On February 2, I attended an open-mic session run by Ellis Kell at Mojo's Café in the River Music Experience. My tour through the music museum beforehand was both enlightening and entertaining. Earlier that day I had read in the Reader of both the center's change in focus and the subsequent change in directors. (See "Ch-Ch-Ch-Changes" and "River Music Experience's New Direction Dashes Dreams," Issue 513, January 26-February 1, 2005.) I couldn't help but sadly think that some of the negative aspects of those changes are indeed true.

Virtually unknown, it seems, to the great showman Ellis himself, and totally unrecognized by the museum, was the fact that 45 years ago to that very day, the Capitol Theatre down the block had hosted what was called the Winter Dance Party. On the bill that night were, among others, Bobby Vee, Waylon Jennings, Dion DiMucci, J.P. "The Big Bopper" Richardson, Ritchie Valens, and Buddy Holly.

The very next night saw those performers playing farther northwest in Clear Lake, Iowa. A plane crash afterward took the life of the last three men, an event recalled in Don McLean's verbose hit "American Pie." Years ago, I saw Bruce Hornsby play an upstate New York gig, a much-appreciated show by a fine all-around artist. But when Bruce closed the show with a Buddy Holly song, the change in the audience was simply astounding.

They rushed the stage, and their joy in the music of some long-gone, gangly, bespectacled Texan was truly transcendent.

I cried back then, as I cried the other night after leaving Mojo's, listening to my footsteps echo down Davenport's deserted streets. Beyond them, I could almost hear the cold, excited kids as they stood waiting in line for the show. I could hear all those many tunes that have formed part of the soundtrack of my life, pouring from the now darkened doorway of the Capitol.

I remember you, Buddy, and all the rest, just as that audience had. Don McLean was wrong. February 3 wasn't the day the music died. It's still very much alive. And because of the music's healing properties, I hope the museum somehow, soon, can do an even better job of keeping it that way.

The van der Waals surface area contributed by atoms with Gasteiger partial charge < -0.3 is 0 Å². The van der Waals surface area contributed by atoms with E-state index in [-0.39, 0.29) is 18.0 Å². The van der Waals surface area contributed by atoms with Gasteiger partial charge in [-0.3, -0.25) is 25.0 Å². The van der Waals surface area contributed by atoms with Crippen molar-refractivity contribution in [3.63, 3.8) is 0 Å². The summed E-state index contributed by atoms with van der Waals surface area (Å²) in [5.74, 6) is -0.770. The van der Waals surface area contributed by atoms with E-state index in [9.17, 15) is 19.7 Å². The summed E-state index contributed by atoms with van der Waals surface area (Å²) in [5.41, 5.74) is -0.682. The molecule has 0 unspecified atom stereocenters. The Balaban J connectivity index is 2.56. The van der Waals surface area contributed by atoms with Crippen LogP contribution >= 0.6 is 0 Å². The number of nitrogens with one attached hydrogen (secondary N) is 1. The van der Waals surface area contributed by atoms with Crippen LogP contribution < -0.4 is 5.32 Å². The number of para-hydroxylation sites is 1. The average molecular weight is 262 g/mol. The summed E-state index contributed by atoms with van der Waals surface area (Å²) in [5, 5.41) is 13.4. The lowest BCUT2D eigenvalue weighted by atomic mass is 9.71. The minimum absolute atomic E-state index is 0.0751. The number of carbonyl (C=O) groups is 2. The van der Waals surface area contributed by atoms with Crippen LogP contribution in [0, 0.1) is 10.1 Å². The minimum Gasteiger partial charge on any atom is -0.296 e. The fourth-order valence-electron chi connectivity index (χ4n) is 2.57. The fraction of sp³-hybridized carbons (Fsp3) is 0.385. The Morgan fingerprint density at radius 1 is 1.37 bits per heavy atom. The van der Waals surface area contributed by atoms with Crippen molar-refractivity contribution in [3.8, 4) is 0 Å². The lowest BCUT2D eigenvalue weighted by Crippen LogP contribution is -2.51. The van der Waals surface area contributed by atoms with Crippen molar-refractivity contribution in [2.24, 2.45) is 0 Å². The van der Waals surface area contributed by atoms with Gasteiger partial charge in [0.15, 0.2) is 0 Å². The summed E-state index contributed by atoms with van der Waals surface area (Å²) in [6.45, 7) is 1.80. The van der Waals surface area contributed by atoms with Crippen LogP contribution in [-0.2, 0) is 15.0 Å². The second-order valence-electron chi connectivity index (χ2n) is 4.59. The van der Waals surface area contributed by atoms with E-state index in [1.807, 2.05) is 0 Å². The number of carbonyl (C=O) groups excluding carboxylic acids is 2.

Mike Liquori
Annawan, Illinois

Where's the Outrage?


On President Bush's State of the Union:

Where is the outrage? I was stunned with President Bush's remark on the need for an amendment to the Constitution to ban same-sex marriages. Has this man no shame? As he goes on and on about America being the world's cradle of freedom, as he goes on and on about America bringing freedom to the Middle East, he then inserts his support for an amendment to the Constitution to deny marriage rights to all gay, lesbian, intersexed, and transgender citizens. With his vice president sitting directly behind him. He calls for an amendment to the Constitution to deny his VP's daughter and her partner the same rights as other loving coupes.

Where is the outrage? How can this just slip by the mass media, as if it means nothing?

Janice Josephine Carney

Get Nussle Out of Congress


Please do not send Jim Nussle back to Congress. He is embarrassing to watch, nothing but a grandstander. He's a Bush yes-man. He wants to destroy our Social Security system. He wants more money for the rich, less for the poor and middle-class. I've been watching him on C-SPAN. He cares nothing for our country. Please, send him back to his small business.

Dan Lavielle
Seattle, Washington

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